Israel bars prominent Palestinian artist from traveling to N.Y. exhibit

Palestinian artist Khaled Jarrar travels regularly to exhibit and discuss his art. This time, the Israeli army simply said no, you can’t go.

Khaled Jarrar
Khaled Jarrar (photo: Susanne Hakuba, courtesy of Gallery Ayyam)

Khaled Jarrar, a prominent Palestinian artist based in Ramallah, was supposed to be in New York by now for an exhibit at the New Museum, a Manhattan hotspot for contemporary art.

Except Israel isn’t letting him go. Jarrar arrived at the Allenby border crossing at 3:00 p.m. yesterday. Rather than cross into Jordan, as he has done many times over the last few years, he was told he could not exit due to “an intelligence order.” After 10 hours spent waiting, he returned home at around 1 a.m. today.

Jarrar, 38, told +972 that dozens of others Palestinians were turned back while he was waiting at the crossing, though many others were let through. He has no idea why he was refused, as he has traveled regularly over the years to exhibit his work, and has never had a problem. He explained:

After a very long wait and without understanding what was happening, I was informed that there are “security reasons” that will prevent me from traveling until the 1st of August. For now, that means that I missed my morning flight from Amman to New York, that I will miss the opening of the show at the New Museum, and that I will miss my ‘artist talk’ with Lamia Joreige and Charif Kiwan, with Natalie Bell, that was supposed to happen on the 16th of July.

Yesterday was the longest day of my life and a day of humiliation. I felt real racism on the part of the security at Allenby Bridge. When this one soldier was talking to his superior officer,  I understood he called me “zevel” [“garbage,” in Hebrew -NY]. I shouted at him that I was no “zevel” and he was impolite to call me that. No one listened to me, like I did not even exist.

Jarrar's "State of Palestine" postage stamp. Among the countries that printed the stamp were Germany, Czech Republic, the Netherlands, Belgium and Norway.
Jarrar’s “State of Palestine” postage stamp. Among the countries that printed the stamp were Germany, Czech Republic, the Netherlands, Belgium and Norway.

The Allenby Bridge is the only entry and exit point for the Palestinians of the occupied West Bank. It is controlled by Israel, which often closes it to entire categories of Palestinians. During the search for the three Israeli teenagers who were found dead on June 30, Israel imposed a blanket ban on the exit from Allenby of all Palestinians from Hebron—a move condemned as collective punishment by Amnesty International.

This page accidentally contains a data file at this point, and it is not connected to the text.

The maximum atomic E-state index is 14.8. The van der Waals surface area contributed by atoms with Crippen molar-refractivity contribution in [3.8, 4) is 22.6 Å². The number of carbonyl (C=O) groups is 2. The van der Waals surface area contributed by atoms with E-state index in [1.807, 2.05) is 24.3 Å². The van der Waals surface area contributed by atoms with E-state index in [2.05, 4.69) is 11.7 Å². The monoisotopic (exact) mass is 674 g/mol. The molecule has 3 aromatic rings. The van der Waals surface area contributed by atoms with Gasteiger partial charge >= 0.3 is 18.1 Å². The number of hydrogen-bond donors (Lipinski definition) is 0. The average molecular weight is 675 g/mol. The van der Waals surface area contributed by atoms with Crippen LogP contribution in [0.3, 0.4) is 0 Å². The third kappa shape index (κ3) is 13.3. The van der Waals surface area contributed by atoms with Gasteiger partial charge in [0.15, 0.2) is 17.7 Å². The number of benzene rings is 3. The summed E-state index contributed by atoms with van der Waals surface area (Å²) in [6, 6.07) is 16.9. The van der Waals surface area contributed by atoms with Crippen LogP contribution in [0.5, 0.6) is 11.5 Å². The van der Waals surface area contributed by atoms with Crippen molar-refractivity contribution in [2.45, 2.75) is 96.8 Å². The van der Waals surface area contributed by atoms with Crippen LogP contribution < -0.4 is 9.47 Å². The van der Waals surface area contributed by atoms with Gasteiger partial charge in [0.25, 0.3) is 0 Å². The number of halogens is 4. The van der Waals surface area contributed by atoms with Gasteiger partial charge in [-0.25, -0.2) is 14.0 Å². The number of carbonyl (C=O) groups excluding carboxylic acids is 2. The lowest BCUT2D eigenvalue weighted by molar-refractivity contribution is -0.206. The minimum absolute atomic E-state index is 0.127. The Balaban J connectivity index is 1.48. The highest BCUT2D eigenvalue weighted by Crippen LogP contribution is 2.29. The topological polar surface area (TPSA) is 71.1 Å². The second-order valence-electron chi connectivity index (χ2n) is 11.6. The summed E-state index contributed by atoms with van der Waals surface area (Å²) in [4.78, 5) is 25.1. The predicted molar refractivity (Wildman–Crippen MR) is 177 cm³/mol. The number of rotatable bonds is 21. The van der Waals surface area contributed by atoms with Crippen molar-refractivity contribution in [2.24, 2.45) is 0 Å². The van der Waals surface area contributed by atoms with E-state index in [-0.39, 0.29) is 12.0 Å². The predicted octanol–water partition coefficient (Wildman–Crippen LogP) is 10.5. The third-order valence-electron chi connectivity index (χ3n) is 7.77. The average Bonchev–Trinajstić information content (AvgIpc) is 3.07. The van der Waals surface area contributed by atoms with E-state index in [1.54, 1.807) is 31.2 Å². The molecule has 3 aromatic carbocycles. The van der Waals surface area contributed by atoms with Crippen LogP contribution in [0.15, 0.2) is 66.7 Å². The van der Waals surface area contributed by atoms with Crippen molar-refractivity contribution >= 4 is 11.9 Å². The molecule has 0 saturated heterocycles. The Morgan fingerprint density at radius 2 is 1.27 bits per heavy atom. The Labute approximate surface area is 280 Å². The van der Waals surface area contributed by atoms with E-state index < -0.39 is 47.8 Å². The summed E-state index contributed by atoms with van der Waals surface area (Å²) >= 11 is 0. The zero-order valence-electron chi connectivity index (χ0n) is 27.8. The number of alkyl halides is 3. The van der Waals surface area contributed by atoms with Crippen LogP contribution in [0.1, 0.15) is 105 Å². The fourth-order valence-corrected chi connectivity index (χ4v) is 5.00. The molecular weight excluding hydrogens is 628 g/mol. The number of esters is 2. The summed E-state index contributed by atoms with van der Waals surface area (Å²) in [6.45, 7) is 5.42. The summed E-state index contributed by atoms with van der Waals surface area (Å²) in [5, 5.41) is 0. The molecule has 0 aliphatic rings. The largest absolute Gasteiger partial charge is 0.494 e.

Jarrar is a Ramallah-based multimedia artist well known for his “Live and Work in Palestine” project, which created a  a “State of Palestine” passport and postage stamp he designed as an expression of sovereignty and resistance against the occupation. More recently, he made a 70-minute documentary called “Infiltrators,” about the risks taken by Palestinians finding ways around the wall that separates them from both Israel and much of the West Bank. The film, which has received five international awards, will be featured in the New Museum exhibit. This is the trailer:

Jarrar regularly travels internationally on behalf of his art — for a sense of how often, you can see a list of all the festivals that have shown his film here; he  attended most of them. Israeli authorities granted him a permit to travel to Jerusalem for an interview at the American consulate just last month, and he returned from an exhibit in Paris only two weeks ago.

It’s unclear on what security grounds Jarrar was refused exit via Allenby Bridge, leaving him effectively trapped in the territory. It’s also unclear how and whether the general escalation turned him into a threat in the last two weeks following his previous trip, and why exactly he and the people refused with him will cease to be threats on August 1.

+972 Magazine contacted the Civil Administration — the inaptly named branch of the army that controls Palestinian civilian movement— to ask why Khaled and the dozens of others in his situation were refused exit, but so far they have not responded. I’ll update you if they do.

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